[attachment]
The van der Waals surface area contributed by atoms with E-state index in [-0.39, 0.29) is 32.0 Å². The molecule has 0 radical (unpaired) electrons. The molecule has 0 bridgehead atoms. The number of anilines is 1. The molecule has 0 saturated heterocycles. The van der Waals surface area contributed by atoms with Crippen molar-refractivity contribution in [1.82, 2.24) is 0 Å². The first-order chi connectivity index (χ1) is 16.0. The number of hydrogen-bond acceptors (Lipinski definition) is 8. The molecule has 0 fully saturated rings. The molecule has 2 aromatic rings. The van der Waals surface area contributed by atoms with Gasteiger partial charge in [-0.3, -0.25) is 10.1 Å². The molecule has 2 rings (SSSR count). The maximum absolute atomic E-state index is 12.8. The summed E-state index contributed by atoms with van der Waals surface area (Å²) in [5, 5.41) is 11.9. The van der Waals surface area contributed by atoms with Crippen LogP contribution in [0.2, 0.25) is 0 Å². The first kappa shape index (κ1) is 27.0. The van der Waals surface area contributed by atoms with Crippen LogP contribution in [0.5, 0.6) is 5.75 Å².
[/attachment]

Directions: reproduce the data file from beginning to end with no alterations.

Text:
The van der Waals surface area contributed by atoms with E-state index in [-0.39, 0.29) is 32.0 Å². The molecule has 0 radical (unpaired) electrons. The molecule has 0 bridgehead atoms. The number of anilines is 1. The molecule has 0 saturated heterocycles. The van der Waals surface area contributed by atoms with Crippen molar-refractivity contribution in [1.82, 2.24) is 0 Å². The first-order chi connectivity index (χ1) is 16.0. The number of hydrogen-bond acceptors (Lipinski definition) is 8. The molecule has 0 fully saturated rings. The molecule has 2 aromatic rings. The van der Waals surface area contributed by atoms with Gasteiger partial charge in [-0.3, -0.25) is 10.1 Å². The molecule has 2 rings (SSSR count). The maximum absolute atomic E-state index is 12.8. The summed E-state index contributed by atoms with van der Waals surface area (Å²) in [5, 5.41) is 11.9. The van der Waals surface area contributed by atoms with Crippen LogP contribution in [0.2, 0.25) is 0 Å². The first kappa shape index (κ1) is 27.0. The van der Waals surface area contributed by atoms with Crippen LogP contribution in [0.5, 0.6) is 5.75 Å².